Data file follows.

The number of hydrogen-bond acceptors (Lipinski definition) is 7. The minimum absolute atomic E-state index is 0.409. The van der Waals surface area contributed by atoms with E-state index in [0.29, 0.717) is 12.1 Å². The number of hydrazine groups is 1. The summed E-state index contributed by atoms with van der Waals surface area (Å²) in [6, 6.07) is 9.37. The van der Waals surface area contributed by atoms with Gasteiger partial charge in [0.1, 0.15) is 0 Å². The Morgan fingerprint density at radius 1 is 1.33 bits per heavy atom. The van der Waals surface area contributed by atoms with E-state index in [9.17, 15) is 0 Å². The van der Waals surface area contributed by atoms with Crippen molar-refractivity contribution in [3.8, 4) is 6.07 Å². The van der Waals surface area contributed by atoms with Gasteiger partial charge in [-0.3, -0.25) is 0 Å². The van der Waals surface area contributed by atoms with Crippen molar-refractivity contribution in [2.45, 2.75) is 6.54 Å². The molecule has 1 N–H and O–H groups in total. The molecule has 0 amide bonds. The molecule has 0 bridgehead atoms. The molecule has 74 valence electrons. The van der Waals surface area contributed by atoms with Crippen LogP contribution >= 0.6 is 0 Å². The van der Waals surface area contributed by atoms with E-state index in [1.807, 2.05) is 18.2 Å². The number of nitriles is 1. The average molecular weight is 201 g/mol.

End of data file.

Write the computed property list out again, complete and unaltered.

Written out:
The number of hydrogen-bond acceptors (Lipinski definition) is 7. The minimum absolute atomic E-state index is 0.409. The van der Waals surface area contributed by atoms with E-state index in [0.29, 0.717) is 12.1 Å². The number of hydrazine groups is 1. The summed E-state index contributed by atoms with van der Waals surface area (Å²) in [6, 6.07) is 9.37. The van der Waals surface area contributed by atoms with Gasteiger partial charge in [0.1, 0.15) is 0 Å². The Morgan fingerprint density at radius 1 is 1.33 bits per heavy atom. The van der Waals surface area contributed by atoms with E-state index in [9.17, 15) is 0 Å². The van der Waals surface area contributed by atoms with Crippen molar-refractivity contribution in [3.8, 4) is 6.07 Å². The van der Waals surface area contributed by atoms with Gasteiger partial charge in [-0.3, -0.25) is 0 Å². The van der Waals surface area contributed by atoms with Crippen molar-refractivity contribution in [2.45, 2.75) is 6.54 Å². The molecule has 1 N–H and O–H groups in total. The molecule has 0 amide bonds. The molecule has 0 bridgehead atoms. The molecule has 74 valence electrons. The van der Waals surface area contributed by atoms with Crippen LogP contribution >= 0.6 is 0 Å². The van der Waals surface area contributed by atoms with E-state index in [1.807, 2.05) is 18.2 Å². The number of nitriles is 1. The average molecular weight is 201 g/mol.